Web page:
You're doomed, I'm doomed, we're all doomed for ice cream. - Bob Aboey
[ Parent ]

Issac Asimov, Frank Herbert, and Al Quaeda. (4.57 / 7) (#69)
by wiredog on Wed Aug 28, 2002 at 11:50:36 AM EST

This is, ummm, interesting.

Can't sleep. The clowns will get me.
Hmmm (2.00 / 1) (#71)
by TheophileEscargot on Wed Aug 28, 2002 at 11:55:19 AM EST

I wrote another RFT story about that story. Maybe I should try to work that up into a K5 submission... not sure there's enough meat there tho.
----
Support the nascent Mad Open Science movement... when we talk about "hundreds of eyeballs," we really mean it. Lagged2Death
[ Parent ]
Thanks for a great story! (3.00 / 1) (#86)
by Echo5ive on Wed Aug 28, 2002 at 12:24:42 PM EST

I posted the link to this story on a mailing list where me and a bunch of other random people discuss philosophy, politics, and the New World Order for when we overthrow the government, and this sparked a really interesting discussion. Not to mention that the comments contain good book recommendations.

I've only read a few of the short stories about the Culture, but I've been meaning to read more by Banks. Looks like it's time for it now.



--
Frozen Skies: mental masturbation.

I saw the book as nearly the exact opposite (4.80 / 5) (#90)
by Ken Arromdee on Wed Aug 28, 2002 at 01:05:01 PM EST

And though it wasn't intended that way, I still think it makes a lot of sense.

There are lots of science fiction stories, some good and some not so good, which try to sell ideas. And the most common way for a science fiction author to sell idea X is to write a story where X is true within the context of the story and pretend that that somehow legitimizes it. It happens for just about any idea, from stories where some political principle favored by the author leads to a near-utopian society, to stories written by believers in UFOs where the aliens in the story just happen to resemble the kind of aliens they think exist in real life.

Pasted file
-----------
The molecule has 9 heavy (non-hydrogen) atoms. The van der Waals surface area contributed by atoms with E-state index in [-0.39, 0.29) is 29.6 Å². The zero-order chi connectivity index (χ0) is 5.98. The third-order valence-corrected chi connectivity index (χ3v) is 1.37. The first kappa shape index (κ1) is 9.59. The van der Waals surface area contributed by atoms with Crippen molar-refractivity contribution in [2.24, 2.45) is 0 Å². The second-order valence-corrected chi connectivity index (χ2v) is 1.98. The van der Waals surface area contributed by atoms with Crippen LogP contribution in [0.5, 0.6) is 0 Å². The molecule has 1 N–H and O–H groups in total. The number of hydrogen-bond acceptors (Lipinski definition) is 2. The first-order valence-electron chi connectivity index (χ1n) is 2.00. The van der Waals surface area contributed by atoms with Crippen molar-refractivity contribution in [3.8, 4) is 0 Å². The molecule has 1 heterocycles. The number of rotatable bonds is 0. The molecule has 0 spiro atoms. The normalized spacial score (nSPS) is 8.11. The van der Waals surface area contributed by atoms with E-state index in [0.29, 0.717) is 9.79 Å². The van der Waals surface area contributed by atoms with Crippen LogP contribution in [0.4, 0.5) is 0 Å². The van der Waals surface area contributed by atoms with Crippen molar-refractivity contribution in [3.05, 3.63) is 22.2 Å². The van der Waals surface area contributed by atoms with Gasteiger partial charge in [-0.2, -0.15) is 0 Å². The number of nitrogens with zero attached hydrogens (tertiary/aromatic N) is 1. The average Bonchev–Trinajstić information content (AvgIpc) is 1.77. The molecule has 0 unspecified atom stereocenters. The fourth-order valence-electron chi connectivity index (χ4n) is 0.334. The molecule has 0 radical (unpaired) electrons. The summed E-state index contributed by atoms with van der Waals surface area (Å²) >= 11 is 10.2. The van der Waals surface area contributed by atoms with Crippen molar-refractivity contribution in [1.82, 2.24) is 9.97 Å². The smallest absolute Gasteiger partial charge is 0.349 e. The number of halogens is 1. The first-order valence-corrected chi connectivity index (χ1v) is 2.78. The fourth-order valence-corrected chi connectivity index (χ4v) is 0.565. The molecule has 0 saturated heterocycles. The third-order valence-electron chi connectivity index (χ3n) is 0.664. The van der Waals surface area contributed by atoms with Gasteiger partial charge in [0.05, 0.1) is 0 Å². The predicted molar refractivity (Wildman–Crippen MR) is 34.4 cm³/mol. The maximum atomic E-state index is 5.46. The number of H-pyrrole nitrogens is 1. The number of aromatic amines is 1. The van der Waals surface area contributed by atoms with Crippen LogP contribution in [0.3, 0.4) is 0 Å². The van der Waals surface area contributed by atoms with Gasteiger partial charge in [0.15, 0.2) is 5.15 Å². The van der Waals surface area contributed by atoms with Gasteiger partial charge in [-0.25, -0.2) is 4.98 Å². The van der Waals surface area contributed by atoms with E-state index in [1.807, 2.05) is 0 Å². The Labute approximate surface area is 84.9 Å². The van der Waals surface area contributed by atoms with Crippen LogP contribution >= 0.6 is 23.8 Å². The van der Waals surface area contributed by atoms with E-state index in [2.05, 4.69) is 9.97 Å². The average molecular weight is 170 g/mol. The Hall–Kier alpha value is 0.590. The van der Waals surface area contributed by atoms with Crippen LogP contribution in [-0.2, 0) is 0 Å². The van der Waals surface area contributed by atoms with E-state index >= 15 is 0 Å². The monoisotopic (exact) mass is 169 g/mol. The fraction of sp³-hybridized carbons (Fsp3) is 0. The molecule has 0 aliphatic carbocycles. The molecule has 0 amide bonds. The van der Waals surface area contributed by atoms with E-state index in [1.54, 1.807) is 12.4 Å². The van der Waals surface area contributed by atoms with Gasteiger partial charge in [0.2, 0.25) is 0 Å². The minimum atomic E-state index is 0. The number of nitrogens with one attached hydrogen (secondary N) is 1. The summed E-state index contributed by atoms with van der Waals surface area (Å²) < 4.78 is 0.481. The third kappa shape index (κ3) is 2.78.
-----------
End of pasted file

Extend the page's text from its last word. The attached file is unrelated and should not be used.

I read the book as an attack on this overused concept. No, you *don't* prove an idea just by writing a book where it's true. Look here, Hitler could write a book where Aryan supremacy is a good thing, but that wouldn't make it be so.

Sadly, Spinrad's actual motives seem to be more of the same old thing. Write a book where X is true in order to prove it (where X is "stories about power are fascist").

I like my version better, and it has some lessons for Star Trek, where the socialism works because the writers say so.

you're overlooking... (4.25 / 4) (#100)
by Phantros on Wed Aug 28, 2002 at 02:07:51 PM EST

You're overlooking a number of necessary conventions in writing a book, as well as overlooking those books which don't support your point.

The basic formula for science fiction is, "change one thing, see what develops." In other words, "What would the world be like without iron?", "What if Hitler had been born a century later?", etc. Not only is this a replication of most scientific experiments (change one variable at a time), but it's almost necessary for coherent storytelling. Humans communicate by using symbols and common knowledge. The more that is changed in a story, the greater effort it will take for the readers to grasp it. So yes, if you look at most books, the bulk of each resembles our world, while one or a few ideas are "revolutionary." There are of course exceptions, but some of them seem rather hodge-podge; Stranger in a Strange Land is an example, espousing everything from polyamory to cannabalism. It has high shock value, but has lost much of its entertainment value and coherency.